What We Could Be Talking About

I wonder if you have noticed in this presidential election that most of what we hear about is his affairs and character, her emails and character, and what we most have to fear about the other. The truth is that all of this is unsettling and it makes me wonder what it says of us and our processes that after millions of dollars, primaries in most of our states, and lots of candidates and campaigning, this is the best we can come up with. But what has also disturbed me is that it has been very hard to get to substantive conversations about many important questions. At times one or the other candidate has tried, only to see the conversation be deflected back to emails and sex and outrageous statements.

Meanwhile our attention has been diverted from things like:

  • The genocide occurring in Aleppo–one of our third party candidates didn’t even know what Aleppo was!
  • Our burgeoning national debt, approaching $20 trillion, or over $61,000 per citizen. Mom and pop have been spending big time on the credit card and the kids will be paying the bill.
  • Our opiate epidemic that may well affect over 2 million people in this country and that contributes to much of the crime and gun violence in our cities. Various substance abuse problems also contribute to unemployment or under-employment of many who might otherwise contribute to our workforce and economy.
  • Deepening fault lines across race, ethnicity and gender. So much of our politics seems to pander only to particular groups in our country rather than serving all those who are or hope to be “citizens.” Our politics accentuate these divisions rather than uniting us in common aspirations across them.
  • The impacts of rising temperatures, cataclysmic weather events, and rising sea levels both on this country and others, particularly on the poor of the world in coastal regions and drought regions. We can debate whether humans have caused this or long term trends. But there are monumental changes occurring right now that mean this is not “business as usual.”

And these are just a few examples…

It also strikes me that there are a variety of local and regional issues that deserve greater attention. My city’s voters are being asked to approve a nearly $1 billion package of bond issues for various infrastructure and civic improvements. We’ve heard quite little about how these monies will be used, and how equitably they will be distributed through our community and how those decisions will be made. We are voting on local, appellate, and state supreme court judges. Most of us don’t appreciate the importance of their work until you sit on a jury. We vote on state and federal representatives. At a state level, these people exercise oversight over various state services, our universities and public education at every level, and state resources, among other things.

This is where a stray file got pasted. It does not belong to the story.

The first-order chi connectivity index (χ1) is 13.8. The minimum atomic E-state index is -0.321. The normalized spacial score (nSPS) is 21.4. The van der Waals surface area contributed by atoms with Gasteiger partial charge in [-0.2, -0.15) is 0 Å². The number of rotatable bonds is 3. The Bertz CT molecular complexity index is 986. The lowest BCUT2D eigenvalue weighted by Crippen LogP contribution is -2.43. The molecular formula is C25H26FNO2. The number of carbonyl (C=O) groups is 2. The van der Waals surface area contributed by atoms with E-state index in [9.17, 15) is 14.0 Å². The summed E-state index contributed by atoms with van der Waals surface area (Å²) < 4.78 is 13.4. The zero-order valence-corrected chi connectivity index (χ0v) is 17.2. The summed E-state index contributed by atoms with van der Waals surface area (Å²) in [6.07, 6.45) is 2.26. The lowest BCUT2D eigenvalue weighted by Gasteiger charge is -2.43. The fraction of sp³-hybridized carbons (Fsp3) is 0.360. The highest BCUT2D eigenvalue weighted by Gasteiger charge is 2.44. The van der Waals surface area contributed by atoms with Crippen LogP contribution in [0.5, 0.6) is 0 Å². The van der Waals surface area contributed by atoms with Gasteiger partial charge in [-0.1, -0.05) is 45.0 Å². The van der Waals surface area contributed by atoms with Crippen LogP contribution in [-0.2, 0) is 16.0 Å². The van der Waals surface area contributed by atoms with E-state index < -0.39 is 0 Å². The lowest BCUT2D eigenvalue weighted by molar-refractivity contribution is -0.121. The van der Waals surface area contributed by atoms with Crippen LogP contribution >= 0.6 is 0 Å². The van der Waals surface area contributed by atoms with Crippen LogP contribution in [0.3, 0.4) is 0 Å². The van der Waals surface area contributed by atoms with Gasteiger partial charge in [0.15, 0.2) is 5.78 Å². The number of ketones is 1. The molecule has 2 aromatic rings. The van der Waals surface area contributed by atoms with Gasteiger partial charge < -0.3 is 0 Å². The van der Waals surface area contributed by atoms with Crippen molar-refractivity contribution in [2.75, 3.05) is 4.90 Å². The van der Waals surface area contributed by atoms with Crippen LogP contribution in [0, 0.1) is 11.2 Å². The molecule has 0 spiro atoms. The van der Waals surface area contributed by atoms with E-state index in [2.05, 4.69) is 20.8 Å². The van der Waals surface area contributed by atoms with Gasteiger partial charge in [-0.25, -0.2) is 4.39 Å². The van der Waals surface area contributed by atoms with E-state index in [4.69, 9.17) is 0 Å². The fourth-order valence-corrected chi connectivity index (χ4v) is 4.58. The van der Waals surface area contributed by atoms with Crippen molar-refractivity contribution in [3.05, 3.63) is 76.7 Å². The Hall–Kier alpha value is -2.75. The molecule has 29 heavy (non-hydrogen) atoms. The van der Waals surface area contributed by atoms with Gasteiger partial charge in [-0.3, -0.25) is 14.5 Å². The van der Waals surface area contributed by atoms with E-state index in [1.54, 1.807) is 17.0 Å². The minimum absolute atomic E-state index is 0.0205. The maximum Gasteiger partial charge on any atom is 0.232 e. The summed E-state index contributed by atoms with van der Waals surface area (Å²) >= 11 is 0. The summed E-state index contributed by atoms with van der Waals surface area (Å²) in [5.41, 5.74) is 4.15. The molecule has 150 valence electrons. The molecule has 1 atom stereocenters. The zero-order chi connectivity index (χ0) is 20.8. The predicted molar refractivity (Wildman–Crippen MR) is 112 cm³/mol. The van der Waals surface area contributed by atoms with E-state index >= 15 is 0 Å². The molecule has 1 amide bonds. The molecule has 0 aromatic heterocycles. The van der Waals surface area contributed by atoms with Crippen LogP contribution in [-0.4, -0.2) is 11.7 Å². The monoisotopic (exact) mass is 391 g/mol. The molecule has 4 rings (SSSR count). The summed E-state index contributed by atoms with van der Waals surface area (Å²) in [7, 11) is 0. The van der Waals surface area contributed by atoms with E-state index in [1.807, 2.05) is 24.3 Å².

Emails and scandals are easy and ready diversions from these issues that take time and thought but profoundly shape our lives. It would seem that a responsible media would stop the feeding frenzy and focus on these questions. It seems that responsible candidates would declare a moratorium on “trash talk” and at least for the last weeks of the campaign, address matters of substance. And it seems that responsible citizenship requires that we not settle for the low level of discourse and substance we’ve seen but call for substantive discussions of the things that are really shaping our nation and world.

And maybe if we did this, we wouldn’t be saying, “is this the best we can come up with?”

Can’t We Just Get This Over With?

absentee-ballot-envelopeAll of us who are registered voters in Ohio received applications this week in the mail for absentee ballots for the November election. And with this application came the thought, “why not just get that ballot, vote and be done with this thing?” Except, this won’t end the barrage of mail, phone, and TV advertising and news coverage of the candidates. Not until November 8.

I wonder how many other Americans feel as I do that this electoral process has gone on far too long. These candidates were already prominent in the media over a year ago. Since late spring at least, it has been clear who were the party nominees. And given the media attention, it seems that you would have to be living under a rock not to have a sense of who these people are and what they stand for. I suspect most of us, if we were planning to vote, knew who we were voting for months ago.

Traditionally, presidential campaigns began after Labor Day and were waged seriously for two months. Primary campaigns in the spring of election year went on for about four months, January to May. Most began campaigning in earnest just before that, then took a break until the conventions, and then began in earnest at Labor Day. I think this probably makes sense in a country as large as ours. Now it is not unheard of for a candidate to start running nearly two years ahead.

I’ve seen estimates that at least $5 billion dollars will be spent on the presidential campaign alone. While the Citizens United ruling considers the spending and advertising of PACs constitutionally protected free speech, it just strikes me as an insane waste of money, and mostly disinformation. It is also fascinating how wealthy interests can speak much louder. And this doesn’t take into consideration all the spending on other campaigns.